The Tier 4 tests should likely not be included in your weekly testing schedule. Since these tests are not good representations of the real GRE, they are better used as a feature of your weekly prep. For instance, if you want to take a break from content prep, you can use one of these tests to practice any of the specific techniques you’re planning on using or to practice time management.
Tracking GRE practice test scores
Don’t panic if you’re not seeing significant, immediate improvement. While leaps of five or more points are possible, they are also not common. Expect to see gradual improvement in all areas such as analytical writing and quantitative reasoning: 1-3 points at a time. Additionally, after raising your score a little, don’t be disappointed if that doesn’t go up again on your next practice test. For example, let’s say you brought your Verbal reasoning score from a 155 to a 160, and then on your next test repeated the 160. Improving your score, and then being able to repeat that improvement, is an accomplishment in itself. However, if that score plateaus for two or more tests, you’ll definitely want to diagnose why you’re not seeing additional improvement.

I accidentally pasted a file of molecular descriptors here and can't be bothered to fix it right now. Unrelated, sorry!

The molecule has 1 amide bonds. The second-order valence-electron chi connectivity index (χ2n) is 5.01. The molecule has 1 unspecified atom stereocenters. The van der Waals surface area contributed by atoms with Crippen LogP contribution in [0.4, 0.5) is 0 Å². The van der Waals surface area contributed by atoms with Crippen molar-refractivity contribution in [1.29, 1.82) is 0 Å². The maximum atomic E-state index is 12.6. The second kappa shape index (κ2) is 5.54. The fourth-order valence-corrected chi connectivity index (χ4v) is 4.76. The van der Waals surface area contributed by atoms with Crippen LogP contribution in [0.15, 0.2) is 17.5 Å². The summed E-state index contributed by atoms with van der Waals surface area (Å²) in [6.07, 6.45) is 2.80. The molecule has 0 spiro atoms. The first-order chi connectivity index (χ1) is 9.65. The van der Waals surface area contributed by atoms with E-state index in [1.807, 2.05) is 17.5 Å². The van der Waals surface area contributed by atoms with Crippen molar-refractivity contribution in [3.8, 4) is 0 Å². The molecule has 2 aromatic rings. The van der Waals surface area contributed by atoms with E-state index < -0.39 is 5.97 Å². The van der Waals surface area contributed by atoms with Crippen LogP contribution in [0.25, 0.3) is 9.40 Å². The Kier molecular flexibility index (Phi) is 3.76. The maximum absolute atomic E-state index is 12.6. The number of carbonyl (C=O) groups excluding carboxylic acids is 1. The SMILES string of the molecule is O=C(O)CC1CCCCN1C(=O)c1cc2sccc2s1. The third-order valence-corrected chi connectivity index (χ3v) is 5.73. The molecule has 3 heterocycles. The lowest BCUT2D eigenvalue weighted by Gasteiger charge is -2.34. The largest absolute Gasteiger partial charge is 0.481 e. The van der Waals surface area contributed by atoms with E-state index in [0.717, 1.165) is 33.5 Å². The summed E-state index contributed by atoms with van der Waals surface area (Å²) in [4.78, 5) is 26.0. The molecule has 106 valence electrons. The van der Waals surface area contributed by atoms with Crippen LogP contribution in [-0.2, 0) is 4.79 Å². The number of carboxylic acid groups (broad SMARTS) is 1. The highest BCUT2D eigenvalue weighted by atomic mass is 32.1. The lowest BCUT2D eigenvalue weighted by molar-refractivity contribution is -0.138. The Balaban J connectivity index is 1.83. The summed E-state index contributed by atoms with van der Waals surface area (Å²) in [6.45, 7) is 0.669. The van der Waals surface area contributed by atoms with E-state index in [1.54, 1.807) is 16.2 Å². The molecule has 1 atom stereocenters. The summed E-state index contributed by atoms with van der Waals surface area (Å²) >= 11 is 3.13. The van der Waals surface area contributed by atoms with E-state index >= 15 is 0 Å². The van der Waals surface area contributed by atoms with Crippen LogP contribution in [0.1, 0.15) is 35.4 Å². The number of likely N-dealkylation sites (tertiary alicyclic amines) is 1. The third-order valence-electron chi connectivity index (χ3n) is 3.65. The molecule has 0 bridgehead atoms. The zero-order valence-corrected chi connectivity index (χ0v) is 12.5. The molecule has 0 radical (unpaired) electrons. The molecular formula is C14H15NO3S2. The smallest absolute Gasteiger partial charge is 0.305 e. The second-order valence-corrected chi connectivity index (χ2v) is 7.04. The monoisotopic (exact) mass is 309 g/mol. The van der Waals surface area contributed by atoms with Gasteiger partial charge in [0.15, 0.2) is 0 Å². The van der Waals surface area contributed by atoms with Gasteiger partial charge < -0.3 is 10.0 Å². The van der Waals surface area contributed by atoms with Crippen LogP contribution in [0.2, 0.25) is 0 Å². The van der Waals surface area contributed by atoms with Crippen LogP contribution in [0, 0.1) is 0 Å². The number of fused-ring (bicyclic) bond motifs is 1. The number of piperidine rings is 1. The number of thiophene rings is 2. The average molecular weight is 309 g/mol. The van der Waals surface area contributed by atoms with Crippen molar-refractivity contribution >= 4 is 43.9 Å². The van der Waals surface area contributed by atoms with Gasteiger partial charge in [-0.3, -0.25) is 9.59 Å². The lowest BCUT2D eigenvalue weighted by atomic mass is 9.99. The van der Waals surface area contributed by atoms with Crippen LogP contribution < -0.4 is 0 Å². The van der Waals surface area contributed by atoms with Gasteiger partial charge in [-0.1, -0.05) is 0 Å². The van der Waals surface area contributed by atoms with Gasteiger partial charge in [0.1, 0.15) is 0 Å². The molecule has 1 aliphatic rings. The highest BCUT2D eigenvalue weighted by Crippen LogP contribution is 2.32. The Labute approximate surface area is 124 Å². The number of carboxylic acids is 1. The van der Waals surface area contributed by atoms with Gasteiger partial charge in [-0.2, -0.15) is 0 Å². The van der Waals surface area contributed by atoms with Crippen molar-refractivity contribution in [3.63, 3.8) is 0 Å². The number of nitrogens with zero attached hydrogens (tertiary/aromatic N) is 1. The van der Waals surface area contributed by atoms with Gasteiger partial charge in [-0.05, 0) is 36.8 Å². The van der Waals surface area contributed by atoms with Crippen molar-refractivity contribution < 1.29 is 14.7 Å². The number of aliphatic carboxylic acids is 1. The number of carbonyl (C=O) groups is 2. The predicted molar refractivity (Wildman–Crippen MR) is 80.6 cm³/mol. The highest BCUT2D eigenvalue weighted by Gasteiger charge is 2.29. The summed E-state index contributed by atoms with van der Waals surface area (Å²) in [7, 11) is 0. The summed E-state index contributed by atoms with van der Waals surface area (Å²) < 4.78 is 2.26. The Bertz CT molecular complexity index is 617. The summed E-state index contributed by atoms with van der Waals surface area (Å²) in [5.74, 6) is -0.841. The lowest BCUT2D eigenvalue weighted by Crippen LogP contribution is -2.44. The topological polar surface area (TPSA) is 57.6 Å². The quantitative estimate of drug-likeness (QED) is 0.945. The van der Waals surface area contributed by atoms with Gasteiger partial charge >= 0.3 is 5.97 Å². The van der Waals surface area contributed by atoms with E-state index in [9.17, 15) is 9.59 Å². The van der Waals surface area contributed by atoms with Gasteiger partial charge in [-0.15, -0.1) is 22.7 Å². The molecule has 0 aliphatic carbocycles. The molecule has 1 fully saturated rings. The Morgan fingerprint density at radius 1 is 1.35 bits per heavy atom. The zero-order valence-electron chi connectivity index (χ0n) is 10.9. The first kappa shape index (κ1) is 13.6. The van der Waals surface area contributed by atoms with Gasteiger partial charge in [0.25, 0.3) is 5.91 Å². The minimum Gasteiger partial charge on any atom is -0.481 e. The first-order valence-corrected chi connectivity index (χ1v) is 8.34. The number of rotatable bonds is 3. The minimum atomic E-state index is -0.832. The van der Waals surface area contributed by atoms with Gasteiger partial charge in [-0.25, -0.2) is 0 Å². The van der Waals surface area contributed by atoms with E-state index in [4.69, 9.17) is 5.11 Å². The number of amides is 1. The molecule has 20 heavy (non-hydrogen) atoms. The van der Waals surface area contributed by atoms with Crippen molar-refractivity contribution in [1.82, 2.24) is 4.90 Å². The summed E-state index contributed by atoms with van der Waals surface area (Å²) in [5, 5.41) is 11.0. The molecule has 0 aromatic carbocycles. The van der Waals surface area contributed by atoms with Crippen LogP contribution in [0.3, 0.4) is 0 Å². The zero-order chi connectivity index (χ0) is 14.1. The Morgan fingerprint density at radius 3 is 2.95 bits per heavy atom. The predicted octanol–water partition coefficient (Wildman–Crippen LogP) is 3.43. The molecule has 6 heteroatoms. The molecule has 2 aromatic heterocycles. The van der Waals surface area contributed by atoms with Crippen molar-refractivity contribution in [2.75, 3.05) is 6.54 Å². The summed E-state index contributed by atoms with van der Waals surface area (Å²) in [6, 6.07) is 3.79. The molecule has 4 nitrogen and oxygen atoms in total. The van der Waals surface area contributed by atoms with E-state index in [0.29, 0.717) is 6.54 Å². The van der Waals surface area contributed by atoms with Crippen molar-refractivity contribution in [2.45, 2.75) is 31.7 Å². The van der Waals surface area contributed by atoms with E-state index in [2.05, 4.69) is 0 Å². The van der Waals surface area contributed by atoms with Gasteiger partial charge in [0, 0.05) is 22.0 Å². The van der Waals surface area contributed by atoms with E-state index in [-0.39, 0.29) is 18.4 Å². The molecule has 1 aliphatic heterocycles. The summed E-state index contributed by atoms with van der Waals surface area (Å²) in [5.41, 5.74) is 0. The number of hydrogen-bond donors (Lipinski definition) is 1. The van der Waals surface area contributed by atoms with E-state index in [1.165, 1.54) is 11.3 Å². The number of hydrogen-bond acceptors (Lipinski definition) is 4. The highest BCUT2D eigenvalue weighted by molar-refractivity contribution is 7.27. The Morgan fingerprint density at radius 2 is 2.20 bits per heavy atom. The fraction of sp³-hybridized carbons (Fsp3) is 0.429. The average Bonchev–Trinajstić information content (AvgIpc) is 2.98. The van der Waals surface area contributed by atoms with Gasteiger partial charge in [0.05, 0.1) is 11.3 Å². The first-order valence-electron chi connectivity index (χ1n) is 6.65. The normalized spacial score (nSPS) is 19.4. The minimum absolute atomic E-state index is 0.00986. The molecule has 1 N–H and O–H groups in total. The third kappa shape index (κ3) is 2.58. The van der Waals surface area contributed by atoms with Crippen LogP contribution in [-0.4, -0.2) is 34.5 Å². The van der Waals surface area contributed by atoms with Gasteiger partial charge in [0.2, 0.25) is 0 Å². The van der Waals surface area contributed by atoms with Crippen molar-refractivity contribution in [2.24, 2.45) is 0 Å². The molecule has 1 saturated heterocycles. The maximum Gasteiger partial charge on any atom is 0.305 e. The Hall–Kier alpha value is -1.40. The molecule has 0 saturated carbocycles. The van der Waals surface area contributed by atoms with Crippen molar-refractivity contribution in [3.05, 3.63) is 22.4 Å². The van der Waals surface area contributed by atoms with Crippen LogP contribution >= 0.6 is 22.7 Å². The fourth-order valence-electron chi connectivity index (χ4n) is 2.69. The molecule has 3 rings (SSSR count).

Also, note that the improvement of lower scores comes quicker than at the higher ranges. Specifically speaking, raising your score from a 145 to a 155 is going to be easier than raising your score from a 155 to a 165.
Time to get started!
Make sure you’re familiar with the structure and timing of the test and take one of the two practice tests from ETS. You may discover that your score is high enough that you will not need to take a prep course or even buy a prep manual. Alternatively you’ll get a great sense of what it is you need to work on and get an idea of whether you can self-prep or reach out for instruction.